Pressure Driven Poiseuille Flow: A Major Component of the Torque-Balance Governing Pacific Plate Motion
Research output: Contribution to journal › Letter › Research › peer-review
The Pacific plate is thought to be driven mainly by slab pull, associated with subduction along the Aleutians–Japan, Marianas–Izu–Bonin and Tonga–Kermadec trenches. This implies that viscous flow within the sub–Pacific asthenosphere is mainly generated by overlying plate motion (i.e. Couette flow), and that the associated shear–stresses at the lithosphere's base are resisting such motion. Recent studies on glacial isostatic adjustment and lithosphere dynamics provide tighter constraints on the viscosity and thickness of Earth's asthenosphere and, therefore, on the amount of shear–stress that asthenosphere and lithosphere mutually exchange, by virtue of Newton's third law of motion. In light of these constraints, the notion that subduction is the main driver of present–day Pacific plate motion becomes somewhat unviable, as the pulling force that would be required by slabs exceeds the maximum available from their negative buoyancy. Here we use coupled global models of mantle and lithosphere dynamics to show that the sub–Pacific asthenosphere features a significant component of pressure–driven (i.e. Poiseuille) flow, and that this has driven at least 50% of the Pacific plate motion since, at least, 15 Ma. A corollary of our models is that a sub–lithospheric pressure difference as high as ±50 MPa is required across the Pacific domain.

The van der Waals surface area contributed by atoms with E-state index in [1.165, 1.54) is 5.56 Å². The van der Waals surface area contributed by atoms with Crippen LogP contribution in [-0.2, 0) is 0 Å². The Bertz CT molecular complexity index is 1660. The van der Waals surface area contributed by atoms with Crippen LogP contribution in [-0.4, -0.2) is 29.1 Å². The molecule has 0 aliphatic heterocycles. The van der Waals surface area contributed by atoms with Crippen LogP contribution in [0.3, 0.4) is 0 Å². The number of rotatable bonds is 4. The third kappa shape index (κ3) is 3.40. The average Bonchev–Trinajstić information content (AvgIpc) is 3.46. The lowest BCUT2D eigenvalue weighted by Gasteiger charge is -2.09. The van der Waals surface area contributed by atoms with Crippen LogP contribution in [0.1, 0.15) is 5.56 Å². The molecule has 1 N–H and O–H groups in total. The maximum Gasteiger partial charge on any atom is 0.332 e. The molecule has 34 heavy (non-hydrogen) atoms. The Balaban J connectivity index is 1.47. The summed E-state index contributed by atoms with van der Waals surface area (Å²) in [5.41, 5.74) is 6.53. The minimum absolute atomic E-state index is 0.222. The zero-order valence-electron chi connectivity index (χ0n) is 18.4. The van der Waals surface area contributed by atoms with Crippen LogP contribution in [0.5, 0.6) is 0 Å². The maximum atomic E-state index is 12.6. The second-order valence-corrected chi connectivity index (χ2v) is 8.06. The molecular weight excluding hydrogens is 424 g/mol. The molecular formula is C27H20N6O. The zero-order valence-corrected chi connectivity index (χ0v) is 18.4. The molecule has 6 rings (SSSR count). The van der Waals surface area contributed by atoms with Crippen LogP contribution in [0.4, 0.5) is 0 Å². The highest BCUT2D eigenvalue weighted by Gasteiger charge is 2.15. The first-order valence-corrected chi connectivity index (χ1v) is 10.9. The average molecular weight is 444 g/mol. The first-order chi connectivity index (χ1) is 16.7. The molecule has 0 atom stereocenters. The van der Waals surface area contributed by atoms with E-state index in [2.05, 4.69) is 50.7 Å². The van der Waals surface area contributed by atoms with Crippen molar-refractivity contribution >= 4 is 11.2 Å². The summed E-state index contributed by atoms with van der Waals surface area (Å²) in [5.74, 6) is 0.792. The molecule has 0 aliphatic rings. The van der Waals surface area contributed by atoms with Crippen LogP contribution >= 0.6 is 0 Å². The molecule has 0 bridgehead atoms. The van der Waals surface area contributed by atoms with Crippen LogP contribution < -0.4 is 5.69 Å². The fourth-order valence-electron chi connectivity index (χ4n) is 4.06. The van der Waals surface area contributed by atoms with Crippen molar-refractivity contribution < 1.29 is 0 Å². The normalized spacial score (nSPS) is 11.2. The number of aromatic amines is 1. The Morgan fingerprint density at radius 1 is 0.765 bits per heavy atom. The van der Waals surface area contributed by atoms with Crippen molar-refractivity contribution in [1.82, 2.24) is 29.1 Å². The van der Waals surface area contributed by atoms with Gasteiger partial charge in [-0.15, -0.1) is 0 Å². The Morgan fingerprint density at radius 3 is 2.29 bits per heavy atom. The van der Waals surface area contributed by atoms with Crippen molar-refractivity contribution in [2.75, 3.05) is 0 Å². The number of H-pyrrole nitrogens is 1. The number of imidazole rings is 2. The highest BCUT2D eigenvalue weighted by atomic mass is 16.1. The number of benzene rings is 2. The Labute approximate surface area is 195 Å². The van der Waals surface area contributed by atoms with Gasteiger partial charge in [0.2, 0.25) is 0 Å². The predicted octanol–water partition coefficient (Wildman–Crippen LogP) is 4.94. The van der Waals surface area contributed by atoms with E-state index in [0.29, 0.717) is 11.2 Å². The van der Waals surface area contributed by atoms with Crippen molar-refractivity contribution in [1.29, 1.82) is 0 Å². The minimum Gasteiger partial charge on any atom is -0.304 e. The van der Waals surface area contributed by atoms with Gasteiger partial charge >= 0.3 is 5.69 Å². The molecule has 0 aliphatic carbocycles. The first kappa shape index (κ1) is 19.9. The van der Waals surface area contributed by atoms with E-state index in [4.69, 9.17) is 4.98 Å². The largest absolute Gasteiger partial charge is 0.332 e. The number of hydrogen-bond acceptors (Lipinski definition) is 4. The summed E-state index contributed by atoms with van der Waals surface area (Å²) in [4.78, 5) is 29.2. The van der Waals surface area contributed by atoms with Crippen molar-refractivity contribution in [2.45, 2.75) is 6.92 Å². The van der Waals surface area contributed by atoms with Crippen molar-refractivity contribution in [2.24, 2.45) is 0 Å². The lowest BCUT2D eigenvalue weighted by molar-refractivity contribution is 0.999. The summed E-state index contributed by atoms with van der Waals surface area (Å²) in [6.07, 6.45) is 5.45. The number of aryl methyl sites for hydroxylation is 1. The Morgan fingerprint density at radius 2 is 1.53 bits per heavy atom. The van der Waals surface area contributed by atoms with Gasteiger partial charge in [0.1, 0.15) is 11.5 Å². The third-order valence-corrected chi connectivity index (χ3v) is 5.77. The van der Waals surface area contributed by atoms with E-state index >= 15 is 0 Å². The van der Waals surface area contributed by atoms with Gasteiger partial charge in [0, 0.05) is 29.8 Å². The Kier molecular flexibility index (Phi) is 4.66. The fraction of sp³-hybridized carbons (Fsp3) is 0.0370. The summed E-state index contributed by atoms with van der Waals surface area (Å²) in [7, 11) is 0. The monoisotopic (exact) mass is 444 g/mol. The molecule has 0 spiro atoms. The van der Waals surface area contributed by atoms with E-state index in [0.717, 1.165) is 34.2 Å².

|Journal||Geophysical Research Letters|
|Number of pages||9|
|Publication status||Published - 2018|